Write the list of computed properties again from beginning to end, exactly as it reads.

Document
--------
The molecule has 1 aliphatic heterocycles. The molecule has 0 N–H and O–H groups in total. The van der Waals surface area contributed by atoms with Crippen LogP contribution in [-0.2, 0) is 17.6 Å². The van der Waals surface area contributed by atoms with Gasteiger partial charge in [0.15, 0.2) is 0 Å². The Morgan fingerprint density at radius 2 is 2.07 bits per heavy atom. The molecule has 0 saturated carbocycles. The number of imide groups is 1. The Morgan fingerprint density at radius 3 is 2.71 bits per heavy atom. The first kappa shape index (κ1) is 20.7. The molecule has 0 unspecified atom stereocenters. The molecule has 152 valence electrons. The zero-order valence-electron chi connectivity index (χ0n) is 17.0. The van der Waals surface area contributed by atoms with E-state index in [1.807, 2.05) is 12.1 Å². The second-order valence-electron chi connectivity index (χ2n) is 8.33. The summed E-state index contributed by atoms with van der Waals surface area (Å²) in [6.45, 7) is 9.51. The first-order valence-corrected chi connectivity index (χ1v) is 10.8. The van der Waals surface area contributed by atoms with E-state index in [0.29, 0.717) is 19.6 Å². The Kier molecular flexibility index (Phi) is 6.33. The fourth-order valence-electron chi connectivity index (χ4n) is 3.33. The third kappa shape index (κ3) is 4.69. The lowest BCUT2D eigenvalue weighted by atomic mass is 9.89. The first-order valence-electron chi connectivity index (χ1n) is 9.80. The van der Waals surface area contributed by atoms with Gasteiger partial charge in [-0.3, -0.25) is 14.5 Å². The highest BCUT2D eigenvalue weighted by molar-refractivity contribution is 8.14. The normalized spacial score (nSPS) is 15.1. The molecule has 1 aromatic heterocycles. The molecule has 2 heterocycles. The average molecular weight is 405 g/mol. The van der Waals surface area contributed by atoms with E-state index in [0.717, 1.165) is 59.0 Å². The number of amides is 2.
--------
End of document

The molecule has 1 aliphatic heterocycles. The molecule has 0 N–H and O–H groups in total. The van der Waals surface area contributed by atoms with Crippen LogP contribution in [-0.2, 0) is 17.6 Å². The van der Waals surface area contributed by atoms with Gasteiger partial charge in [0.15, 0.2) is 0 Å². The Morgan fingerprint density at radius 2 is 2.07 bits per heavy atom. The molecule has 0 saturated carbocycles. The number of imide groups is 1. The Morgan fingerprint density at radius 3 is 2.71 bits per heavy atom. The first kappa shape index (κ1) is 20.7. The molecule has 0 unspecified atom stereocenters. The molecule has 152 valence electrons. The zero-order valence-electron chi connectivity index (χ0n) is 17.0. The van der Waals surface area contributed by atoms with E-state index in [1.807, 2.05) is 12.1 Å². The second-order valence-electron chi connectivity index (χ2n) is 8.33. The summed E-state index contributed by atoms with van der Waals surface area (Å²) in [6.45, 7) is 9.51. The first-order valence-corrected chi connectivity index (χ1v) is 10.8. The van der Waals surface area contributed by atoms with E-state index in [0.29, 0.717) is 19.6 Å². The Kier molecular flexibility index (Phi) is 6.33. The fourth-order valence-electron chi connectivity index (χ4n) is 3.33. The third kappa shape index (κ3) is 4.69. The lowest BCUT2D eigenvalue weighted by atomic mass is 9.89. The first-order valence-electron chi connectivity index (χ1n) is 9.80. The van der Waals surface area contributed by atoms with Gasteiger partial charge in [-0.3, -0.25) is 14.5 Å². The highest BCUT2D eigenvalue weighted by molar-refractivity contribution is 8.14. The normalized spacial score (nSPS) is 15.1. The molecule has 1 aromatic heterocycles. The molecule has 2 heterocycles. The average molecular weight is 405 g/mol. The van der Waals surface area contributed by atoms with E-state index in [0.717, 1.165) is 59.0 Å². The number of amides is 2.